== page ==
On September 16th, 2021, The Institute of World Politics hosted a webinar entitled The Founders’ Philosophy of Foreign Policy, led by Dr. Christopher Burkett. This lecture was presented in honor of Constitution Day. Dr. Burkett explained the Founders’ foreign policy ideals, enshrined in the Declaration of Independence and Constitution, and the changing of these ideas considering the progressivism of the late 19th and early 20th centuries. The lecture was co-sponsored by the Jack Miller Center.
About the Speaker
Dr. Christopher Burkett is Associate Professor of Political Science and Director of the Ashbrook Scholar Program for undergraduate students at Ashland University. He is the editor of Ashbrook’s 50 Core American Documents and has written on the American founding, progressivism, and American foreign policy.
Four Maxims of the Founders’ Foreign Policy
Dr. Burkett began by emphasizing the importance of the U.S. founding documents and their purpose of informing future statemen about the means of promoting justice in domestic and foreign policy. He then introduced the four maxims or moral principles laid out by these documents.
- First, all peoples reserve the right to be politically independent of outside actors and to defend their right to self-determination.
- Second, the United States must also recognize the self-determination of other peoples and nations.
- Third, the sole duty of the American government is to guarantee the rights of American citizens.
- Fourth, the government must make efforts to protect its own political independence.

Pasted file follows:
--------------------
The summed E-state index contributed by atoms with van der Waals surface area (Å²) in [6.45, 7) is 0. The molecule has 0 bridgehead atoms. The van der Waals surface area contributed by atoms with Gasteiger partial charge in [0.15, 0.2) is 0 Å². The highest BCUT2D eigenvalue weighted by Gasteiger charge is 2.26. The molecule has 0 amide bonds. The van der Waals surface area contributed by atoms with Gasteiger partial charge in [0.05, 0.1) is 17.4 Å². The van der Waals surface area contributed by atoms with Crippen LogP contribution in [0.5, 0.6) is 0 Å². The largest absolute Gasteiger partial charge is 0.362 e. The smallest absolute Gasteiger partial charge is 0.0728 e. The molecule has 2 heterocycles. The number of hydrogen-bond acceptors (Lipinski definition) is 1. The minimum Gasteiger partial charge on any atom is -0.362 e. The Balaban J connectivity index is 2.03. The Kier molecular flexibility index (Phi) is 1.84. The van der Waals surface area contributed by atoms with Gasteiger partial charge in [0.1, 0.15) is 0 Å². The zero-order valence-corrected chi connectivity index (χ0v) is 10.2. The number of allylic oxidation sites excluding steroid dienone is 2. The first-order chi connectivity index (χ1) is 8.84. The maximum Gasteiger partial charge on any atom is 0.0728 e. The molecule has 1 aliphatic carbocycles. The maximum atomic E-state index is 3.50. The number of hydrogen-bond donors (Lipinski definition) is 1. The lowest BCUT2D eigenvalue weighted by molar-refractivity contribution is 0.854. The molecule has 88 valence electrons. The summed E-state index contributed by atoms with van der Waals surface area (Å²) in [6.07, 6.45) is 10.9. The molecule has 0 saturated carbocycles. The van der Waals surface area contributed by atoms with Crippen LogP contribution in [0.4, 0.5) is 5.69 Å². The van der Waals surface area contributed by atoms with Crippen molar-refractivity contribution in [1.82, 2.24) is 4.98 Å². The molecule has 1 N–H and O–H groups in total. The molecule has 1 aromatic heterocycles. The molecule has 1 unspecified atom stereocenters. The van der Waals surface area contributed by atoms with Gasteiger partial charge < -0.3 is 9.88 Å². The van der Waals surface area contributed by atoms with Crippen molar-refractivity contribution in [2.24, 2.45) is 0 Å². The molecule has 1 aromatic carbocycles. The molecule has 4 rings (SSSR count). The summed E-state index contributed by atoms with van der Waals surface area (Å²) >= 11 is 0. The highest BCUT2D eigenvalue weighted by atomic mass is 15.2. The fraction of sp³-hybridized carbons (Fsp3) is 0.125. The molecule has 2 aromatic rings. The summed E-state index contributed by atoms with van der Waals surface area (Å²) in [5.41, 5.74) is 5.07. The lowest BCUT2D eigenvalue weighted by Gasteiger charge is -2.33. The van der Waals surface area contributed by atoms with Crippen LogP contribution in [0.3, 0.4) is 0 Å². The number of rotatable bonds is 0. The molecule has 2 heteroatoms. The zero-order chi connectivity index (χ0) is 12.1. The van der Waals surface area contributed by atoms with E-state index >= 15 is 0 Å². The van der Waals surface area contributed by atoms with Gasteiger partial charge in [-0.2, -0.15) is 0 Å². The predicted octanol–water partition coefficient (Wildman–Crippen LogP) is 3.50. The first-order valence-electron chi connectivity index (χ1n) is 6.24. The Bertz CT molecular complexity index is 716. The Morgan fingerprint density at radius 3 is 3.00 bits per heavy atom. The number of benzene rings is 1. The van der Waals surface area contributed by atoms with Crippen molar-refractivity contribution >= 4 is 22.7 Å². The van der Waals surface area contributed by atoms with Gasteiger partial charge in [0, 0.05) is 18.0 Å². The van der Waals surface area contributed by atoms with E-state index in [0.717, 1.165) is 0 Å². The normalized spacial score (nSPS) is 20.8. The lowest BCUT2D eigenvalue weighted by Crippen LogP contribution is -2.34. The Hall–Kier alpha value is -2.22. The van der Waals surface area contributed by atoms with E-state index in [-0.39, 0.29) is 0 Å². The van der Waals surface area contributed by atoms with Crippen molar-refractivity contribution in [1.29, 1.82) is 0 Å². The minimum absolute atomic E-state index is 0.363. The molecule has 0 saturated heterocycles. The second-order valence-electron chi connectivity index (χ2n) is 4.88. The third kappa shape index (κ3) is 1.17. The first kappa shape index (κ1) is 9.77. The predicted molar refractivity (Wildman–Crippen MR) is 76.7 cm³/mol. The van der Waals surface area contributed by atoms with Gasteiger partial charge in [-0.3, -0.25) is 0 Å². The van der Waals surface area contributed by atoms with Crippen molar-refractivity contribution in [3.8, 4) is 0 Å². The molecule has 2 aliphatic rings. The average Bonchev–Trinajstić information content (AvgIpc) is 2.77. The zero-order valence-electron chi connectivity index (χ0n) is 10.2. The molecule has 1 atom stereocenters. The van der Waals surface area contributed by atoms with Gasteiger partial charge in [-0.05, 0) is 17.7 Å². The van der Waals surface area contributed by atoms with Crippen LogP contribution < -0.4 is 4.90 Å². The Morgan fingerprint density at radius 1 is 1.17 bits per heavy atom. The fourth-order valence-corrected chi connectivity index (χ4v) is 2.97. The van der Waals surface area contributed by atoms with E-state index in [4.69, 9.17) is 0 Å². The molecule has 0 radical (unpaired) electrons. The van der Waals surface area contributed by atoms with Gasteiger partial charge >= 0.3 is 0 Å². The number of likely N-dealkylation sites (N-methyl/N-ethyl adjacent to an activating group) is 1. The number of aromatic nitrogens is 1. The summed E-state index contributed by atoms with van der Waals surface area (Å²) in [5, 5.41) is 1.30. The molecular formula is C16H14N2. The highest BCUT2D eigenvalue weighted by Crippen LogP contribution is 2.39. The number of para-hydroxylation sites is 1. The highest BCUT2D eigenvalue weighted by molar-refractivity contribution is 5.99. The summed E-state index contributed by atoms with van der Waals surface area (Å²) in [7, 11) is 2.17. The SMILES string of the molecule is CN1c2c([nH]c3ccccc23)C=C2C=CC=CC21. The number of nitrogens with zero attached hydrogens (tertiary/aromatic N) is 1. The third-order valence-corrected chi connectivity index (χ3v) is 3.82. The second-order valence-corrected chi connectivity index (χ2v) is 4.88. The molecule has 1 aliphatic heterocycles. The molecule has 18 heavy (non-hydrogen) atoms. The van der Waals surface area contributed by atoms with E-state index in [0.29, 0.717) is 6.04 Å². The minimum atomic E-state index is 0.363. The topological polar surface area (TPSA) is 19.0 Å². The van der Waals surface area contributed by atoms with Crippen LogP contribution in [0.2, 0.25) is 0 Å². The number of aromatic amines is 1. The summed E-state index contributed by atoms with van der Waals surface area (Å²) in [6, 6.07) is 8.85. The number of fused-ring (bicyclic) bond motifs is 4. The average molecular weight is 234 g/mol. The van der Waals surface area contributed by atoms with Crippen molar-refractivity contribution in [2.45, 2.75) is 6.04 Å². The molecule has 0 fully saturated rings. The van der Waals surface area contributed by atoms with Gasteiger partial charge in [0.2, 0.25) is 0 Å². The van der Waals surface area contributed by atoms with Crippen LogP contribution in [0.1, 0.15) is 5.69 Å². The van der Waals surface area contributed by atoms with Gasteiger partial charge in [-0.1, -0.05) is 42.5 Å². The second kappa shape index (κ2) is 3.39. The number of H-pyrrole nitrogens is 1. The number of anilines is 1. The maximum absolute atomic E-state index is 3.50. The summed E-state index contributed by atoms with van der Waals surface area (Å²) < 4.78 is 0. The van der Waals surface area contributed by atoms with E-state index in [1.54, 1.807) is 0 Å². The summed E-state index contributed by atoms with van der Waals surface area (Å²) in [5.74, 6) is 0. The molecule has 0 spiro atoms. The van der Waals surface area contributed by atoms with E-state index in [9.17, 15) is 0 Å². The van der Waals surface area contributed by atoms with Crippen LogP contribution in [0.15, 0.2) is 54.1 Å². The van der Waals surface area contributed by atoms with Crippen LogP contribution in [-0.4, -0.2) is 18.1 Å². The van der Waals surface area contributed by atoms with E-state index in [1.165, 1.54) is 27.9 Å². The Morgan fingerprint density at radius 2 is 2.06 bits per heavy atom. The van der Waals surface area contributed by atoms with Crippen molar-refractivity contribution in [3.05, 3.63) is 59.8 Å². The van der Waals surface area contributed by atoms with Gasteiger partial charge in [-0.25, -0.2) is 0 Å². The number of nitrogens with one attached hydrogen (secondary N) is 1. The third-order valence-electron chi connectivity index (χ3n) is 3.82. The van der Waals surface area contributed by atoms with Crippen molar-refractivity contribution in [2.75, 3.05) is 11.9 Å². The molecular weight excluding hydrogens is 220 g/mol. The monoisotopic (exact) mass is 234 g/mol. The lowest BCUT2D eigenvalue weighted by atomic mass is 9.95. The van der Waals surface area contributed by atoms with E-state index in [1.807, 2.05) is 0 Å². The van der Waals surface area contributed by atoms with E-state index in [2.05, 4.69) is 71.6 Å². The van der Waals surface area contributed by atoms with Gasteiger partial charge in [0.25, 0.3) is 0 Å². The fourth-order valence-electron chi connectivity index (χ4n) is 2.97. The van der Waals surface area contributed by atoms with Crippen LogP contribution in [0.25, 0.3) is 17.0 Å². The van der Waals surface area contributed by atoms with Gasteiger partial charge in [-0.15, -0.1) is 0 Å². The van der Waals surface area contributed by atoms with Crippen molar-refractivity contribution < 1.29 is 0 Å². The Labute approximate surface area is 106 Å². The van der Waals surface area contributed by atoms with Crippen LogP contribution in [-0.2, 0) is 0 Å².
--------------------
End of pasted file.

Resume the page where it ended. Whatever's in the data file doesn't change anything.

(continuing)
Burkett then introduced the competition between the first two and last two maxims that have defined American foreign policy throughout history. Dr. Burkett explained that the United States has often been required to balance its moral duty not to intervene in the affairs of other nations and simultaneously to perform actions to provide security to its citizens. This balance shaped U.S. foreign policy throughout the 19th century.
The Role of Progressivism
Dr. Burkett continued by discussing the effect of progressivism on the four maxims. At the end of the 19th century and the beginning of the 20th century, progressive ideology, in part promoted by President Woodrow Wilson, began to re-evaluate the four maxims. Progressives emphasized the immorality of serving self-interest. As a result, they opposed the first two maxims and promoted more involvement by the U.S. government abroad, with altruistic intentions.
The Maxims and the Constitution Today
In response to a question about whether the Constitution is still applicable and can accommodate the maxims today, Dr. Burkett stated his belief that the maxims are both broad and universal enough to apply today. While conceding that the world has changed since the founding of the United States, the maxims’ central concerns of security and justice are still applicable. Dr. Burkett added that the modern presidency may have stretched the Constitution, but the document is flexible enough to allow the executive branch to identify threats and formulate responses to those threats.